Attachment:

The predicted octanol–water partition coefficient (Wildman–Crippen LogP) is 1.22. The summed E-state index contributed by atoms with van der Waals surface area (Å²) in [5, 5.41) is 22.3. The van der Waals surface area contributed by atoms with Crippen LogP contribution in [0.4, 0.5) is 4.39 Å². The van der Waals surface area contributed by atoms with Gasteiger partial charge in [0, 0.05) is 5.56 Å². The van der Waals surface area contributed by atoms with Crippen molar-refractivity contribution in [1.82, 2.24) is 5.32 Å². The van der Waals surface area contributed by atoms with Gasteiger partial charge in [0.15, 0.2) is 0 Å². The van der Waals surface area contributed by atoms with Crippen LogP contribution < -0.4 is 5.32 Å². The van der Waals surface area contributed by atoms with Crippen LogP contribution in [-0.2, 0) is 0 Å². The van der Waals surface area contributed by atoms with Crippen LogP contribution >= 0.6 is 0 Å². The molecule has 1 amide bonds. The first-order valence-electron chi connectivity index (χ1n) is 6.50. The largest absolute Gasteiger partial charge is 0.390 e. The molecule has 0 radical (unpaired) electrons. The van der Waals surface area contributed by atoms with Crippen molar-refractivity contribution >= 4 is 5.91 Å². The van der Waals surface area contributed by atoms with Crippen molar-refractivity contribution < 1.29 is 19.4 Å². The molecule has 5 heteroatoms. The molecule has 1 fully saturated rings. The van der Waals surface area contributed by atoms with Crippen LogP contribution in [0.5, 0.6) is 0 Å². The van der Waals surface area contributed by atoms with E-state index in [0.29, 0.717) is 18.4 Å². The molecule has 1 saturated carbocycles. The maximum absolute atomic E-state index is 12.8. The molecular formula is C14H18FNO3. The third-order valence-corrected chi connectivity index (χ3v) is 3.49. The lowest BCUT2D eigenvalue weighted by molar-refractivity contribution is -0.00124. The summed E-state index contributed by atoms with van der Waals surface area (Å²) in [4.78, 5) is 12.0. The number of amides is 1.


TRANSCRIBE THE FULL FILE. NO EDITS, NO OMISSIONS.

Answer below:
The predicted octanol–water partition coefficient (Wildman–Crippen LogP) is 1.22. The summed E-state index contributed by atoms with van der Waals surface area (Å²) in [5, 5.41) is 22.3. The van der Waals surface area contributed by atoms with Crippen LogP contribution in [0.4, 0.5) is 4.39 Å². The van der Waals surface area contributed by atoms with Gasteiger partial charge in [0, 0.05) is 5.56 Å². The van der Waals surface area contributed by atoms with Crippen molar-refractivity contribution in [1.82, 2.24) is 5.32 Å². The van der Waals surface area contributed by atoms with Gasteiger partial charge in [0.15, 0.2) is 0 Å². The van der Waals surface area contributed by atoms with Crippen LogP contribution < -0.4 is 5.32 Å². The van der Waals surface area contributed by atoms with Crippen LogP contribution in [-0.2, 0) is 0 Å². The van der Waals surface area contributed by atoms with Crippen LogP contribution >= 0.6 is 0 Å². The molecule has 1 amide bonds. The first-order valence-electron chi connectivity index (χ1n) is 6.50. The largest absolute Gasteiger partial charge is 0.390 e. The molecule has 0 radical (unpaired) electrons. The van der Waals surface area contributed by atoms with Crippen molar-refractivity contribution >= 4 is 5.91 Å². The van der Waals surface area contributed by atoms with Crippen molar-refractivity contribution < 1.29 is 19.4 Å². The molecule has 5 heteroatoms. The molecule has 1 fully saturated rings. The van der Waals surface area contributed by atoms with Crippen LogP contribution in [0.5, 0.6) is 0 Å². The van der Waals surface area contributed by atoms with E-state index in [0.29, 0.717) is 18.4 Å². The molecule has 1 saturated carbocycles. The maximum absolute atomic E-state index is 12.8. The molecular formula is C14H18FNO3. The third-order valence-corrected chi connectivity index (χ3v) is 3.49. The lowest BCUT2D eigenvalue weighted by molar-refractivity contribution is -0.00124. The summed E-state index contributed by atoms with van der Waals surface area (Å²) in [4.78, 5) is 12.0. The number of amides is 1.